By G. Connor Salter, Crosswalk.com
One of our duties as Christians is to combat evil and recognize past evils. The Holocaust is easily one of the most devastating evil events in recent history, perhaps especially horrifying because it included many people who misused Christian teaching to justify genocide. Consequently, Christians need to remember the Holocaust and ensure lessons from its terrible history go on to the next generation.
Yom HaShoah, also known as Holocaust Remembrance Day, has been remembered every year since 1951. International Holocaust Remembrance Day is on January 27 each year. Yom HaShoah follows the Hebrew calendar and always happens on the 27th day of Nisan (the day in 1943 the Warsaw Ghetto Uprising started). Since the Hebrew calendar is lunar, Yam HoShoah is a different date each year. The United States Holocaust Memorial Museum has a page listing the date for each year.
As we draw near to this year’s Yom Hashoah, Holocaust movies can be a good way to reflect on the event. The Holocaust has inspired fictional movies like The Man in the Glass Booth and Esther’s Diary that consider its impact in fascinating ways. It has been covered in groundbreaking documentaries like Shoah and The Last Days. Here are 10 films of various genres and styles to watch this Holocaust Remembrance Day.
NOTE: The films on this list discuss Nazism, anti-Semitism, and some feature footage (historical or dramatized) of graphic violence. Rating and recommendations on whether the movies are appropriate for younger viewers are included with each entry. “Maybe” under “Recommendations for Kids” indicates a film best for teenage or older viewers.
Photo Credit: Getty Images/e-crow
1. The Hiding Place
Corrie ten Boom’s work hiding Jews in her Dutch home, helping hundreds escape the Nazis, has become one of the legendary Holocaust stories. This film follows her story as told in the book of the same name. Viewers watch ten Boom’s family deal with the German occupation in 1940, their work to hide Jews, ten Boom’s time in the Ravensbrück concentration camp, and her release in December 1944. The movie concludes with an interview with ten Boom, still living in the Netherlands in the 1970s. She reflects on her life—including the discovery that her release was due to a clerical error, her world travels, and the faith that motivated her work and helped her endure persecution.
The movie is certainly long, and filmmaking styles have changed a bit since this movie premiered in the 1970s. However, it continues to capture the horror of the Holocaust and showcase the faith that motivated ten Broom’s activism.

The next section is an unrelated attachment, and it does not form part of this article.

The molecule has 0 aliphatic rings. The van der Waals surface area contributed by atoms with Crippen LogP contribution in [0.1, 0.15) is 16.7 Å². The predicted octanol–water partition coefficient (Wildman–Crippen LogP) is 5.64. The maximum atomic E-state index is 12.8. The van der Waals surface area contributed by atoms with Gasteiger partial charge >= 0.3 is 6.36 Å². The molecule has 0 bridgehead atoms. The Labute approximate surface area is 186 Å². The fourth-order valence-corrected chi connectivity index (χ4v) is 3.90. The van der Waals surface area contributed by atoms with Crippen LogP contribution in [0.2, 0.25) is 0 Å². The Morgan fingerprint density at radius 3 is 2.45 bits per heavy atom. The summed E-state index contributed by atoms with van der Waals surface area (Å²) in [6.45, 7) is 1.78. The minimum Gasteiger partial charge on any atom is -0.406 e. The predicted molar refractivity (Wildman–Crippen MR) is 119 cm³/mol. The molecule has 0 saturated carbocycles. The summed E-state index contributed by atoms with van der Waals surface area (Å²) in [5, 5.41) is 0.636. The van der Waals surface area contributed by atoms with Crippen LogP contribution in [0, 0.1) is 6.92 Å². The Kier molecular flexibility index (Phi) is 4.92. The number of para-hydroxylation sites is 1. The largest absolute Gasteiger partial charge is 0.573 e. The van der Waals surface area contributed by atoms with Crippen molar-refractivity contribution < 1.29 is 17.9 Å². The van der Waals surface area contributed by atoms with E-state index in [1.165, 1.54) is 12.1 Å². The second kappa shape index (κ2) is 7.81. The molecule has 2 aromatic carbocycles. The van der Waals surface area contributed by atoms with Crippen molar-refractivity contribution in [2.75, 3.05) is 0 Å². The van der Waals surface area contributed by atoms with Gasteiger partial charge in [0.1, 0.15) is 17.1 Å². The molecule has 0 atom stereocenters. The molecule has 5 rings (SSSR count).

Photo Credit: ©World Wide Pictures
2. Schindler's List
Few movies about the Holocaust are as inspiring, brutal, and iconic as Schindler’s List. The movie is a marathon—over three hours of Nazis hunting any Jews they find and continuing obstacles to Oskar Schindler’s rescue plan. The violence is visceral, with few things left unshown—the big concession is that all the carnage is shown in black and white, keeping the gore bearable. However, the movie gives enough time to its characters to make them compelling, so this movie is more than just carnage.
What perhaps makes this movie classic is it tells an inspiring message in a way few viewers expect. It follows a man who gives up everything to help Jews escape the Nazis, but it doesn’t make him a saintly figure. Oskar Schindler is the last man anyone expects to become a hero—he initially seems only interested in his empire. When he changes his direction, he gives up everything to help people. The fact that Schindler is flawed makes this story surprising, showing that such sacrifice may not require anything superhuman.
3. Return to the Hiding Place
The title makes this sounds like a sequel to The Hiding Place, but it covers the same period with a different focus. Based on a memoir by Hans Poley, a Dutch resistance fighter who hid at Corrie ten Boom’s home, it follows his experiences throughout the war. He begins as a Dutch resistance fighter, going back and forth from the ten Boom home for his operations. After being captured, he must find a way to survive imprisonment. The movie alternates between telling his story, the story of the ten Boom family, and the story of Poley’s resistance colleagues.
The focus on Poley makes this more of an adventure story than The Hiding Place. There are plenty of chases and secret operations, but the movie doesn’t just provide thrills. Poley discusses faith in plenty of scenes—with other Christians, with Jews, and with skeptics. A fascinating look at Christian-Jewish relations during the Holocaust, pairing well with ten Boom’s story.